As to whether libertarianism requires some types of cultural values, I would say it is undoubtedly so. As Röpke states above, I think personal responsibility, a certain amount of thriftiness and industriousness, as well as familial and community ties will help ensure the health of a libertarian society. Indeed, the fewer people who have any desire or need for the welfare state, the less likely it is to exist. As well, the greater tolerance and consideration we have for others, the less likely that conflicts will occur. So, while libertarianism gives us insight as to what proper legal rules are, there are certain moral behaviors that will help reinforce these rules.


6 responses »

  1. I think you can assign all the blame to Gary Chartier for creating the confusion between right-wing vs. left-wing libertarianism. It seems to me that he likes to call himself a “left libertarian” or of the “libertarian left” or a “free market socialist” because he thinks it appeals to lefties. However, if you read past his redefinition of the terms “left” and “socialism,” he is a plain old anarcho-capitalist whose leftist aspirations are just wishful thinking and not a necessary outcome of his political philosophy.

    • I wholeheartedly agree that the left-libertarians have the exact same goals as anarcho-capitalists in terms of “public policy,” that is, no public policy at all. But I think there might be some use in trying to appeal to leftists; libertarians should address everyone’s concerns. What about the poor? What about minorities? What about women? What about the environment? I think that a leftist that properly understands economics should be libertarian.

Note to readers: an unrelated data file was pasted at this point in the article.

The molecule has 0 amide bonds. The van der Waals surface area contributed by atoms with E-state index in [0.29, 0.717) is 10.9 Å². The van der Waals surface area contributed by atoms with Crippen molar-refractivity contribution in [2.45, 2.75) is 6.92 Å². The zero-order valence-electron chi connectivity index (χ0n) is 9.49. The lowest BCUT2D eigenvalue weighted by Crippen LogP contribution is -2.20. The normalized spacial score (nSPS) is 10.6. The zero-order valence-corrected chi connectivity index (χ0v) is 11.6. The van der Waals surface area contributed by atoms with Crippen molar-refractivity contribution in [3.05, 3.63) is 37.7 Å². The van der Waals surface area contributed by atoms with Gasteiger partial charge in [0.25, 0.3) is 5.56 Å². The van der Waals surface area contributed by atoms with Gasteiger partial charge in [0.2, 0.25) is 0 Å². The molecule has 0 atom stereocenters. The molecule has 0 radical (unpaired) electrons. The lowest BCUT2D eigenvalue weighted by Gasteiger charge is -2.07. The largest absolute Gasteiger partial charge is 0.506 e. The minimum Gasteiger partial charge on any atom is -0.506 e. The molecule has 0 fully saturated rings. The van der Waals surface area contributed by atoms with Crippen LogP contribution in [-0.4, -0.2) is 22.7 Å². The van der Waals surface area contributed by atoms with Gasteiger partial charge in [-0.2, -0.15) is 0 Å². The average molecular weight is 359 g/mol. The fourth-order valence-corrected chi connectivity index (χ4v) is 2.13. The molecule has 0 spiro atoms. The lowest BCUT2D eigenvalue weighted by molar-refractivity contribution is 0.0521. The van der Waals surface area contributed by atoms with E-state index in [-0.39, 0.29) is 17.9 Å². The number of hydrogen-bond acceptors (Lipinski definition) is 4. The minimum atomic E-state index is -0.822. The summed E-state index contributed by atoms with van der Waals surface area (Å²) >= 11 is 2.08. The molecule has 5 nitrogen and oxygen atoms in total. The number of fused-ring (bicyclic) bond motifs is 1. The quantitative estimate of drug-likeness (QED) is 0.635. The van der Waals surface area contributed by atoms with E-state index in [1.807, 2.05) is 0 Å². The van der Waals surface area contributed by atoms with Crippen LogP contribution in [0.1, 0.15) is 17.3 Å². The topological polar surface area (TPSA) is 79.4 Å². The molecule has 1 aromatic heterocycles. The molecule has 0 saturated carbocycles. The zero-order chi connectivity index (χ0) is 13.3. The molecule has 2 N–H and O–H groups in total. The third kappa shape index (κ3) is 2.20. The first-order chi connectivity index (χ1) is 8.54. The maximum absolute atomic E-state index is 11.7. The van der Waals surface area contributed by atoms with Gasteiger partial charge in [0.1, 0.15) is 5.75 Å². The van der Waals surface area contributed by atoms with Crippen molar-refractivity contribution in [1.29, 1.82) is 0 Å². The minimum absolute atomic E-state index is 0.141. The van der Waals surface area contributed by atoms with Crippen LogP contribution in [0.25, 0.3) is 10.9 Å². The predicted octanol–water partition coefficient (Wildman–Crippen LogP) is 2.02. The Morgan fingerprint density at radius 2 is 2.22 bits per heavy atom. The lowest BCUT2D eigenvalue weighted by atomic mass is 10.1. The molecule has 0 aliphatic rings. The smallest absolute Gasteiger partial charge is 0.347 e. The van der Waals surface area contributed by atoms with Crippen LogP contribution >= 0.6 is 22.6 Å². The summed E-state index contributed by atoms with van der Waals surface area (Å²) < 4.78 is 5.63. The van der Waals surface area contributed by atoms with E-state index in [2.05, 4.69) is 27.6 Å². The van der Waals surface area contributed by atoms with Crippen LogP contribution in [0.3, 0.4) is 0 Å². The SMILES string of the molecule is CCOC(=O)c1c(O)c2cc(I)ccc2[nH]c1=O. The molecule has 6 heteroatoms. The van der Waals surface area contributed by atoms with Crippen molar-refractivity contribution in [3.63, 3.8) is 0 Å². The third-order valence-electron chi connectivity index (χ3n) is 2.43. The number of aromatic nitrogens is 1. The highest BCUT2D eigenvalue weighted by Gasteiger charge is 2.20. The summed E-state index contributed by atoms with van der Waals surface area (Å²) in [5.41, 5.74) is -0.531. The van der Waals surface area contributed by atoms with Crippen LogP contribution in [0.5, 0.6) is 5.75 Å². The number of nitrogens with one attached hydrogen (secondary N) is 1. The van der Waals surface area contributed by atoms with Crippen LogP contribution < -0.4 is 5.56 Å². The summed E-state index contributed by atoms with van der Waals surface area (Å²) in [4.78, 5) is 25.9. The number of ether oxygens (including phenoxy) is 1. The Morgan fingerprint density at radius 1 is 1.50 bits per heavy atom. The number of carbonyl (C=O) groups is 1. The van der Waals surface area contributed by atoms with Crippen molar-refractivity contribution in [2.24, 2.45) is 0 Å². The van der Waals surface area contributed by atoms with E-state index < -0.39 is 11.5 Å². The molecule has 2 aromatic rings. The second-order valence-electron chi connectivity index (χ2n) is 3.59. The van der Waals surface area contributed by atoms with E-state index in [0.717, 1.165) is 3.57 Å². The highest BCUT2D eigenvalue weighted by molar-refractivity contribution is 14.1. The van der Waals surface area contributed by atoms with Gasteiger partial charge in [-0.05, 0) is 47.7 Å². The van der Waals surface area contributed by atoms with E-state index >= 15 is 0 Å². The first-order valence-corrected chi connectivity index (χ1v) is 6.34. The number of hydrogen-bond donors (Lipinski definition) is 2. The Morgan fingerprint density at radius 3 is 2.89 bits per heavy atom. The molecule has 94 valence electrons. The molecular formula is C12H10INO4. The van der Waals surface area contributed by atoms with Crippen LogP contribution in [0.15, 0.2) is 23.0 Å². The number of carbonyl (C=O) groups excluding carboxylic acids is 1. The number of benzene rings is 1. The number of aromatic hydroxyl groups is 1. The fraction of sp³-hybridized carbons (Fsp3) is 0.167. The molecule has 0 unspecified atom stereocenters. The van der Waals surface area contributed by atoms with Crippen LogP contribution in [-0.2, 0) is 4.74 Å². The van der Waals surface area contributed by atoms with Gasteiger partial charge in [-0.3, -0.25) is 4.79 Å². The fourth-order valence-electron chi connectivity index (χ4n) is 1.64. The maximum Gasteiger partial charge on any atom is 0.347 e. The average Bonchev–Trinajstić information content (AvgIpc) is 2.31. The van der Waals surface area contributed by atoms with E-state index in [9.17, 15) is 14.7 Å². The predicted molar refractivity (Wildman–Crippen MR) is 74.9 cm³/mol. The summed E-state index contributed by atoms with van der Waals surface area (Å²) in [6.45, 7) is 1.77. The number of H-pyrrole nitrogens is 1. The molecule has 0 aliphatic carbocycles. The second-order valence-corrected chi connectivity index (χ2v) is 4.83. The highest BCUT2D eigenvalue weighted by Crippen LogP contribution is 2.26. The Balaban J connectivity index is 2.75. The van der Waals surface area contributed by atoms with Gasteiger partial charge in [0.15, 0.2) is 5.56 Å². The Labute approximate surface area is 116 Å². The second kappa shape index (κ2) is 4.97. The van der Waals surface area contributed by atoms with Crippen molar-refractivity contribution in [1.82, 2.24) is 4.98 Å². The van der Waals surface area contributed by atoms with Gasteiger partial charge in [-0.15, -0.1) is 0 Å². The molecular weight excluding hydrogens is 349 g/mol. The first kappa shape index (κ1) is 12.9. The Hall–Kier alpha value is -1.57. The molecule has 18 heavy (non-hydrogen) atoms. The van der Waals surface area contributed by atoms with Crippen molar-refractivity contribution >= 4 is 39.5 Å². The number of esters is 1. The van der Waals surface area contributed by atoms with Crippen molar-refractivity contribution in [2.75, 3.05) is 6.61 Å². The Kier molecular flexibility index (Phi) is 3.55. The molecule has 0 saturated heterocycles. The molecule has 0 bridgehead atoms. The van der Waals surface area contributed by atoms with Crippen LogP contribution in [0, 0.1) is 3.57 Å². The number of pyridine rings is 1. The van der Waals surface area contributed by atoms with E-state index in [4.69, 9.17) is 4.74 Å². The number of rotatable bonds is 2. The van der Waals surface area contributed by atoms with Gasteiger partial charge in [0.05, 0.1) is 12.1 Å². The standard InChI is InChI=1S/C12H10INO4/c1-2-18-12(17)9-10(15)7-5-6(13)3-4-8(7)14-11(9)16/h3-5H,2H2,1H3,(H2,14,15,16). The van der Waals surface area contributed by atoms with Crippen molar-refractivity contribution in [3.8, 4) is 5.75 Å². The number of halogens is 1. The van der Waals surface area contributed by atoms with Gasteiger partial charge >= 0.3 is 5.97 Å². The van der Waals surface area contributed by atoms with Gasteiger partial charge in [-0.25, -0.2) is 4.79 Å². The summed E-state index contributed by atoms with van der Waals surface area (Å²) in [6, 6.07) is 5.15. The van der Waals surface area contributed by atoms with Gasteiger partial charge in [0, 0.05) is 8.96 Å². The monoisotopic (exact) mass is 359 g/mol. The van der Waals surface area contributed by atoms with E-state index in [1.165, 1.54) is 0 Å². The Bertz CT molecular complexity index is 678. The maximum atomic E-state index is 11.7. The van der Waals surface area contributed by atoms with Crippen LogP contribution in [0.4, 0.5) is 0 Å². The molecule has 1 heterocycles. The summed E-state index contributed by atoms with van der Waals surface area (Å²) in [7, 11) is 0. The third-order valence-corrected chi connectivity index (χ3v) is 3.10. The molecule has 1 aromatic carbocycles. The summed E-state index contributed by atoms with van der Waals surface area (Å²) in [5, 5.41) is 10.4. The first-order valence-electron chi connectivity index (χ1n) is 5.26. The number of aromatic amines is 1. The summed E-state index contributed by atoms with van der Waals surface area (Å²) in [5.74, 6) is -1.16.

I also like some of the emphases by left-libertarians (but also dislike some others). For example, Roderick Long does a service by explaining left- and right-conflationism, that advocates of free markets should not be confused so as to defend the current state of economic affairs as if they resembled a free market, but should point out that the problems in the medical industry, banking, etc. are due to privileges to the politically connected and other government interventions.

      However, some points made by left-libertarians about things like “rape culture” are less than perfectly helpful. Now, I think there are good points to be made about how women are treated differently, but it can go too far, such as when they compare the implicit violence of the State with the implicit violence men present to women, simply because they are male. Not only is it a bad analogy (since the State actually does threaten violence for disobedience) but is insulting to men (as if any one of them could turn to rapists at any moment).

  2. I have a few issues with this:

    “A difficulty I have is finding out where left and right libertarians diverge in their beliefs. According to Gary Chartier, the “left” in left-libertarian is marked by an opposition to subordination, deprivation, and exclusion…. However, I don’t imagine libertarians who don’t consider themselves left-libertarians would disagree with these positions, but might give them a different importance in terms of priority…”